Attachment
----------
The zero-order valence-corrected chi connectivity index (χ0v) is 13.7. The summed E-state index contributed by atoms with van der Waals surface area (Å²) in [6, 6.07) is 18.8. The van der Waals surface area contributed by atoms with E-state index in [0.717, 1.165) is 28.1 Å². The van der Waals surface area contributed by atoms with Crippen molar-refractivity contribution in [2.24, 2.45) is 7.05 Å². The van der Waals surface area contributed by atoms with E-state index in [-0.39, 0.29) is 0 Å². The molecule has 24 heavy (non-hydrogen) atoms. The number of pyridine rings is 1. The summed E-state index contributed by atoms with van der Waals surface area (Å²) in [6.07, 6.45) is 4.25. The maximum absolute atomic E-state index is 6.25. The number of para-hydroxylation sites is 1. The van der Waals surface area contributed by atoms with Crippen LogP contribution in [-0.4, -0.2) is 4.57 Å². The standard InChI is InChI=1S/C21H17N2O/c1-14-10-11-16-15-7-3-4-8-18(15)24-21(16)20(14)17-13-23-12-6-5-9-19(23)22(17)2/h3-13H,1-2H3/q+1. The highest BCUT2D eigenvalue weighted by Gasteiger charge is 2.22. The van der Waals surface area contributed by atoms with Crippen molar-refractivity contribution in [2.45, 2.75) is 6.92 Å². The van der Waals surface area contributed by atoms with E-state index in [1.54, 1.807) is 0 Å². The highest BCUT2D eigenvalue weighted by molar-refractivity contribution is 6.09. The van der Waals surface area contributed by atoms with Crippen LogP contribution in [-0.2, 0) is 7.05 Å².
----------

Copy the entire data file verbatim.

The zero-order valence-corrected chi connectivity index (χ0v) is 13.7. The summed E-state index contributed by atoms with van der Waals surface area (Å²) in [6, 6.07) is 18.8. The van der Waals surface area contributed by atoms with E-state index in [0.717, 1.165) is 28.1 Å². The van der Waals surface area contributed by atoms with Crippen molar-refractivity contribution in [2.24, 2.45) is 7.05 Å². The van der Waals surface area contributed by atoms with E-state index in [-0.39, 0.29) is 0 Å². The molecule has 24 heavy (non-hydrogen) atoms. The number of pyridine rings is 1. The summed E-state index contributed by atoms with van der Waals surface area (Å²) in [6.07, 6.45) is 4.25. The maximum absolute atomic E-state index is 6.25. The number of para-hydroxylation sites is 1. The van der Waals surface area contributed by atoms with Crippen LogP contribution in [-0.4, -0.2) is 4.57 Å². The standard InChI is InChI=1S/C21H17N2O/c1-14-10-11-16-15-7-3-4-8-18(15)24-21(16)20(14)17-13-23-12-6-5-9-19(23)22(17)2/h3-13H,1-2H3/q+1. The highest BCUT2D eigenvalue weighted by Gasteiger charge is 2.22. The van der Waals surface area contributed by atoms with Crippen molar-refractivity contribution in [2.45, 2.75) is 6.92 Å². The van der Waals surface area contributed by atoms with E-state index in [1.54, 1.807) is 0 Å². The highest BCUT2D eigenvalue weighted by molar-refractivity contribution is 6.09. The van der Waals surface area contributed by atoms with Crippen LogP contribution in [-0.2, 0) is 7.05 Å².